Hey there! So today we’re going to discuss the difference between Shiraz and Syrah wine. I’m assuming you’ve heard of Shiraz- many a journey into red wine has begun with Yellowtail Shiraz. And I get it- it’s dependable, not overly bold but intense enough you feel like you’re drinking a “real” red wine, drinkable once it’s been open for a while. Now, have you heard of Syrah? The name’s kind of similar, the color’s pretty close, but obviously it’s a totally different wine, right?
Shiraz and Syrah are genetically the same grape. The grape (and the wine made from it) is called Shiraz when it’s from Australia, while Syrah is the word used when the grapes and wine are from France, in particular the Rhone region. Syrah from Hermitage is one of the most highly prized, and also happens to be where it rose to prominence in France, when a winemaker decided to make a wine solely from Syrah, instead of blending it like everyone else was doing. The grape is indigenous to France, although many people think it came from Persia (some of the oldest wines were made there) because the capital of the Fars Province in Iran is Shiraz. This is purely a coincidence. A pioneering viticulturalist decided to try growing the grapes in Australia in the 1800s, not realizing this was going to become one Australia’s most famous grapes. Shiraz from Australia is generally less expensive than Syrah from France even at similar quality.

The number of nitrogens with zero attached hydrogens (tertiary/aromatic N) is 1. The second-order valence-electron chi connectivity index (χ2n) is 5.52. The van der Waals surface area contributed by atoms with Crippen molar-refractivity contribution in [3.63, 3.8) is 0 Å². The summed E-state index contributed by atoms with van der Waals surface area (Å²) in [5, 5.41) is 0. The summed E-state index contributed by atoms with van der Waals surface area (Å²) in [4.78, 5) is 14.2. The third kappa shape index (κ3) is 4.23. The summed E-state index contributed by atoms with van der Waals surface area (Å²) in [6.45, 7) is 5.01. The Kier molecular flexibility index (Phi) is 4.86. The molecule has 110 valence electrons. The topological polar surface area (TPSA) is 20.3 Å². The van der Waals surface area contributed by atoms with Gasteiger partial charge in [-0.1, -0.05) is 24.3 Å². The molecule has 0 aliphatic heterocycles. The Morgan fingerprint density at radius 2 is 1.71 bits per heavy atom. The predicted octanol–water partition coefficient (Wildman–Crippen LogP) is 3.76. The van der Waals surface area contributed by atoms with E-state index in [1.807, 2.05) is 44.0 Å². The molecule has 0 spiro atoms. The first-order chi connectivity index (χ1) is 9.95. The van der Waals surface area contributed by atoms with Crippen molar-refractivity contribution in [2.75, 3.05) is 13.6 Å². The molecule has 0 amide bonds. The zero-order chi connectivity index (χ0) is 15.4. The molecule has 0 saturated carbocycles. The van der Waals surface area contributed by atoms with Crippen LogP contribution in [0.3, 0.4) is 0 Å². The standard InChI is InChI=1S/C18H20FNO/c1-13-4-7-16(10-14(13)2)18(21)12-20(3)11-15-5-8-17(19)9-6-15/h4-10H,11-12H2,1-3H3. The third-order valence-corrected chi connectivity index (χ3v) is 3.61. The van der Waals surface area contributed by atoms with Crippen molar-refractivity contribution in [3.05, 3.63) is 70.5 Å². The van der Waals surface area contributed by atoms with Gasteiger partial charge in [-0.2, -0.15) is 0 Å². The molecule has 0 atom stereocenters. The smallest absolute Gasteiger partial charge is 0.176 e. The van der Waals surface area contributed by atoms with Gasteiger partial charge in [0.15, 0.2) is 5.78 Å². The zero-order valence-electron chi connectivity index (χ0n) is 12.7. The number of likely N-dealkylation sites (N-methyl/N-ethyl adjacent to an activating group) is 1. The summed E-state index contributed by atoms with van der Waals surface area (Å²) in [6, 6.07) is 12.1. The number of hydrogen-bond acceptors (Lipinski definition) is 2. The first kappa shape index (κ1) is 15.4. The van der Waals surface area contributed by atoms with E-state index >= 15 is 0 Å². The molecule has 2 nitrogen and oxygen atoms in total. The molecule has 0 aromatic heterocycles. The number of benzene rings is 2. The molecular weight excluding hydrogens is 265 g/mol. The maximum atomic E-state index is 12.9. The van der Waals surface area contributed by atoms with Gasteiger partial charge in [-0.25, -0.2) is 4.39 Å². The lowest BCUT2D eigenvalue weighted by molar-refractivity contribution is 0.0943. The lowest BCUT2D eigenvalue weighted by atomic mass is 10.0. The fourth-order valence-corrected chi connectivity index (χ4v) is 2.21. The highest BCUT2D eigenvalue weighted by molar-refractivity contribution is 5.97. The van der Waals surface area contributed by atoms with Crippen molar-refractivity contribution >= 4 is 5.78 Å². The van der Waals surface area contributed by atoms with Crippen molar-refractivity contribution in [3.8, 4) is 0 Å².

Over time, wines made from this grape in France and Australia began to take on some different characteristics, although there are no requirements for the wines to have particular attributes so this can vary. Syrah/shiraz grapes make a very dark, almost opaque red wine. It is very heavy with tannins, which make your mouth feel dry. It is a good wine to pair with food, with flavors of berries, pepper, tobacco, and smoke.
So next time you’re looking for a bold, smoky, wine to have with your barbecue, go for either a Shiraz or a Syrah. Or if you really want to have some fun, try them side by side and see if you can tell the difference.